To be honest, the game last night doesn’t mean much in the long run. The Lakers are still 8-1 since All Star Weekend and are on an upwards trajectory. Ron Artest played well, hustling on both the offensive and defensive end and was one of the bright spots for me.
He had a number of steals, rebounds and assists and played stifling defense on LeBron. I’m not saying that they wouldn’t have savored a victory but it is clear that a win for Miami bolstered their confidence more than a loss hurt the Lakers’ own confidence.
Even though I was upset last night, I look at this loss differently than I would have earlier in the season, or if it came against Boston or San Antonio. Yes, Kobe might have tried to do too much by himself at the end, and Andrew didn’t step up for most of the game, but the Lakers are solid and I have come to learn how to weather their regular season roller coaster.
I think that the media and some fans tend to forget that the Lakers don’t have a rivalry with the Miami Heat! While there are connections between the two teams because of Pat Riley and the trade that sent Shaq to Miami in exchange for Lamar Odom etc, there is no animosity. There are no classic playoff battles, no bad blood, and no real threat.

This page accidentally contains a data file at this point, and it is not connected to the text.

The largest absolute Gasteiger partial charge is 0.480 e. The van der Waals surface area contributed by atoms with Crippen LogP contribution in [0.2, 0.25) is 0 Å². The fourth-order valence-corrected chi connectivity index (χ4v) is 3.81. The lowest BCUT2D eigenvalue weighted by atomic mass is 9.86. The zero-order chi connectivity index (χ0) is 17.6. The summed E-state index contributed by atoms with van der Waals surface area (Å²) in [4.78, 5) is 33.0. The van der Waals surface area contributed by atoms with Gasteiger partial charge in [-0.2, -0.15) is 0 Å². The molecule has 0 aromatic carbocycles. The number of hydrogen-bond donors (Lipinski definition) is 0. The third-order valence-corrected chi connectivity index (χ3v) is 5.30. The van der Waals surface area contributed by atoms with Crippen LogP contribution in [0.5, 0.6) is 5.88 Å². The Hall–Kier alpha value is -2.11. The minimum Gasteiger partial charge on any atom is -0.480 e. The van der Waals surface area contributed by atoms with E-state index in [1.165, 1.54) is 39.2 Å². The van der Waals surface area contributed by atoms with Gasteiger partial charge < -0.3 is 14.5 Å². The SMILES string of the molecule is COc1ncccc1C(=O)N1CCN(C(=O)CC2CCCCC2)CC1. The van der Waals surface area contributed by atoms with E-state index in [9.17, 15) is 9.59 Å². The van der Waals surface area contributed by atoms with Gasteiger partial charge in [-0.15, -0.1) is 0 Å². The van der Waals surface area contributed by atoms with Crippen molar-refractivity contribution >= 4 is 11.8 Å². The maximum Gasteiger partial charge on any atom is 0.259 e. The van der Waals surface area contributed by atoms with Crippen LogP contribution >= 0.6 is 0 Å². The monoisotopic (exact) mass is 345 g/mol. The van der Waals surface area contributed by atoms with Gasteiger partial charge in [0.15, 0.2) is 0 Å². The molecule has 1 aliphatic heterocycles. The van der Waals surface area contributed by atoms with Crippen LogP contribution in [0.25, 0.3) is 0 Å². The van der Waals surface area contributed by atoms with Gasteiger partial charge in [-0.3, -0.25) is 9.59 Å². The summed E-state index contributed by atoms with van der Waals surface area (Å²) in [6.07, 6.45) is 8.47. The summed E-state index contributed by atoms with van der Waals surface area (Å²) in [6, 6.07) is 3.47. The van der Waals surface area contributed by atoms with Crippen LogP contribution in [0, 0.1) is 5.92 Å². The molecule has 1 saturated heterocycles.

I don’t think they’ll even make it out of the Eastern Conference semifinals. Boston, on the other hand? Bad blood is a mild way of putting it. San Antonio? Worthy playoff foes.
Those are the teams that have hurt the Lakers when it counts. Those are the teams that I am wary of. What has Miami done? Beat us twice in the regular season. Same as Cleveland last year, same as Charlotte has inexplicably done more than once. The regular season is important, but it is not everything and it is not always a harbinger of later success.
To be frank, the Heat wouldn’t bother me as much as they do if it wasn’t for The Decision and their ill-advised spectacle celebrating imaginary accomplishments they were (and are) nowhere near achieving.
They think they are hated because they are talented, but let me tell you: people do not hate talented teams. Michael Jordan’s Bulls, the early Lakers threepeat and numerous others have proved that. People hate arrogant teams, teams they see as full of hubris and entitlement.
Next: Leading by Example